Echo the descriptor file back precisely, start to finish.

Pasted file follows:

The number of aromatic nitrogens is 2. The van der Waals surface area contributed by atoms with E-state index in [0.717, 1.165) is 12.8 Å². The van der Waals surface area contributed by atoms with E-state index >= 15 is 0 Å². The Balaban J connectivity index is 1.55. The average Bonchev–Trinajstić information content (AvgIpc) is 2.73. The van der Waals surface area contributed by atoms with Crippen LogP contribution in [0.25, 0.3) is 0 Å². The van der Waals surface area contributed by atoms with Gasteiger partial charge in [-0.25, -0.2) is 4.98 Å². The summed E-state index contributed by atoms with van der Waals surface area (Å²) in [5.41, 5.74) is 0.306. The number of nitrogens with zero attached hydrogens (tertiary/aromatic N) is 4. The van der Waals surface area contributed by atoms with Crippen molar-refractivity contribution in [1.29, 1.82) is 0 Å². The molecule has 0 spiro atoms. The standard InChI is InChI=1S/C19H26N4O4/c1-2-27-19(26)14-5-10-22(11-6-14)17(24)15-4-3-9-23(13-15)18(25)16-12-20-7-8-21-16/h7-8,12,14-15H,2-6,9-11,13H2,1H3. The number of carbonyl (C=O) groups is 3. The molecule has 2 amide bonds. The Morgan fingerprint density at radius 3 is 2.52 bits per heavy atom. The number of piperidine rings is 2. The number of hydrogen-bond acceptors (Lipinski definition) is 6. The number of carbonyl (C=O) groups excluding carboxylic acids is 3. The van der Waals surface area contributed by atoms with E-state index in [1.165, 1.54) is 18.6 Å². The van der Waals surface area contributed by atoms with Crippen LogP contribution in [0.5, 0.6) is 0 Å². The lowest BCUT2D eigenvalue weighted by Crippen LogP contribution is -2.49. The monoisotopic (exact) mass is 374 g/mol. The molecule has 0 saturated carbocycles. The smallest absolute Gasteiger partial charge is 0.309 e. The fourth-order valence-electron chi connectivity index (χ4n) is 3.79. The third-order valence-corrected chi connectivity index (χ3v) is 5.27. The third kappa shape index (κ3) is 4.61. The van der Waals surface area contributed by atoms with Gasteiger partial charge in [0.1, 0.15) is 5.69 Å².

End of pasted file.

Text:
The number of aromatic nitrogens is 2. The van der Waals surface area contributed by atoms with E-state index in [0.717, 1.165) is 12.8 Å². The van der Waals surface area contributed by atoms with E-state index >= 15 is 0 Å². The Balaban J connectivity index is 1.55. The average Bonchev–Trinajstić information content (AvgIpc) is 2.73. The van der Waals surface area contributed by atoms with Crippen LogP contribution in [0.25, 0.3) is 0 Å². The van der Waals surface area contributed by atoms with Gasteiger partial charge in [-0.25, -0.2) is 4.98 Å². The summed E-state index contributed by atoms with van der Waals surface area (Å²) in [5.41, 5.74) is 0.306. The number of nitrogens with zero attached hydrogens (tertiary/aromatic N) is 4. The van der Waals surface area contributed by atoms with Crippen molar-refractivity contribution in [1.29, 1.82) is 0 Å². The molecule has 0 spiro atoms. The standard InChI is InChI=1S/C19H26N4O4/c1-2-27-19(26)14-5-10-22(11-6-14)17(24)15-4-3-9-23(13-15)18(25)16-12-20-7-8-21-16/h7-8,12,14-15H,2-6,9-11,13H2,1H3. The number of carbonyl (C=O) groups is 3. The molecule has 2 amide bonds. The Morgan fingerprint density at radius 3 is 2.52 bits per heavy atom. The number of piperidine rings is 2. The number of hydrogen-bond acceptors (Lipinski definition) is 6. The number of carbonyl (C=O) groups excluding carboxylic acids is 3. The van der Waals surface area contributed by atoms with E-state index in [1.165, 1.54) is 18.6 Å². The van der Waals surface area contributed by atoms with Crippen LogP contribution in [0.5, 0.6) is 0 Å². The lowest BCUT2D eigenvalue weighted by Crippen LogP contribution is -2.49. The monoisotopic (exact) mass is 374 g/mol. The molecule has 0 saturated carbocycles. The smallest absolute Gasteiger partial charge is 0.309 e. The fourth-order valence-electron chi connectivity index (χ4n) is 3.79. The third-order valence-corrected chi connectivity index (χ3v) is 5.27. The third kappa shape index (κ3) is 4.61. The van der Waals surface area contributed by atoms with Gasteiger partial charge in [0.1, 0.15) is 5.69 Å².